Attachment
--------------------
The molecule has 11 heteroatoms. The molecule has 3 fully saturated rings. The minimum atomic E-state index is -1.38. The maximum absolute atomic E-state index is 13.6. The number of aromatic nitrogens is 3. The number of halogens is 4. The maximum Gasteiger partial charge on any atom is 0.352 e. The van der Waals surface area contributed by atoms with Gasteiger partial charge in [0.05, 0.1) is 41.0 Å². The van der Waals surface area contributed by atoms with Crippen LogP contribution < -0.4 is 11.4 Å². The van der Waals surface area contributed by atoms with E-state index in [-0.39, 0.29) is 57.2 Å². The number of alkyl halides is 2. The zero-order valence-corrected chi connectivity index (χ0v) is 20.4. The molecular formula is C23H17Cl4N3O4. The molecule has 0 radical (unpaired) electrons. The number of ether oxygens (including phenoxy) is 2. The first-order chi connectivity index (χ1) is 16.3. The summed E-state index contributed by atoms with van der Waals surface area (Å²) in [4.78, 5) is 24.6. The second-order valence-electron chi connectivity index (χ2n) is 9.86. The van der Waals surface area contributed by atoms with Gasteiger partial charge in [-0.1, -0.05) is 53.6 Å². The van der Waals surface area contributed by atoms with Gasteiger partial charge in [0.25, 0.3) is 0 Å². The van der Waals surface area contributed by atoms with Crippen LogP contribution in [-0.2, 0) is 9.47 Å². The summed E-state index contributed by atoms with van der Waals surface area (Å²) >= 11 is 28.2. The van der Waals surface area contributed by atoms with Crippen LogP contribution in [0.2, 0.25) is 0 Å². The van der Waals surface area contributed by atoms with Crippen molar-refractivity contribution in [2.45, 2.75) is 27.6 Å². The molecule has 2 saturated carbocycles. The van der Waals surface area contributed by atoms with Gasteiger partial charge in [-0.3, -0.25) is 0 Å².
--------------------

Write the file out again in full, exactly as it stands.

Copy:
The molecule has 11 heteroatoms. The molecule has 3 fully saturated rings. The minimum atomic E-state index is -1.38. The maximum absolute atomic E-state index is 13.6. The number of aromatic nitrogens is 3. The number of halogens is 4. The maximum Gasteiger partial charge on any atom is 0.352 e. The van der Waals surface area contributed by atoms with Gasteiger partial charge in [0.05, 0.1) is 41.0 Å². The van der Waals surface area contributed by atoms with Crippen LogP contribution < -0.4 is 11.4 Å². The van der Waals surface area contributed by atoms with E-state index in [-0.39, 0.29) is 57.2 Å². The number of alkyl halides is 2. The zero-order valence-corrected chi connectivity index (χ0v) is 20.4. The molecular formula is C23H17Cl4N3O4. The molecule has 0 radical (unpaired) electrons. The number of ether oxygens (including phenoxy) is 2. The first-order chi connectivity index (χ1) is 16.3. The summed E-state index contributed by atoms with van der Waals surface area (Å²) in [4.78, 5) is 24.6. The second-order valence-electron chi connectivity index (χ2n) is 9.86. The van der Waals surface area contributed by atoms with Gasteiger partial charge in [-0.1, -0.05) is 53.6 Å². The van der Waals surface area contributed by atoms with Gasteiger partial charge in [0.25, 0.3) is 0 Å². The van der Waals surface area contributed by atoms with Crippen LogP contribution in [-0.2, 0) is 9.47 Å². The summed E-state index contributed by atoms with van der Waals surface area (Å²) >= 11 is 28.2. The van der Waals surface area contributed by atoms with Crippen LogP contribution in [0.2, 0.25) is 0 Å². The van der Waals surface area contributed by atoms with Crippen molar-refractivity contribution in [2.45, 2.75) is 27.6 Å². The molecule has 2 saturated carbocycles. The van der Waals surface area contributed by atoms with Gasteiger partial charge in [-0.3, -0.25) is 0 Å².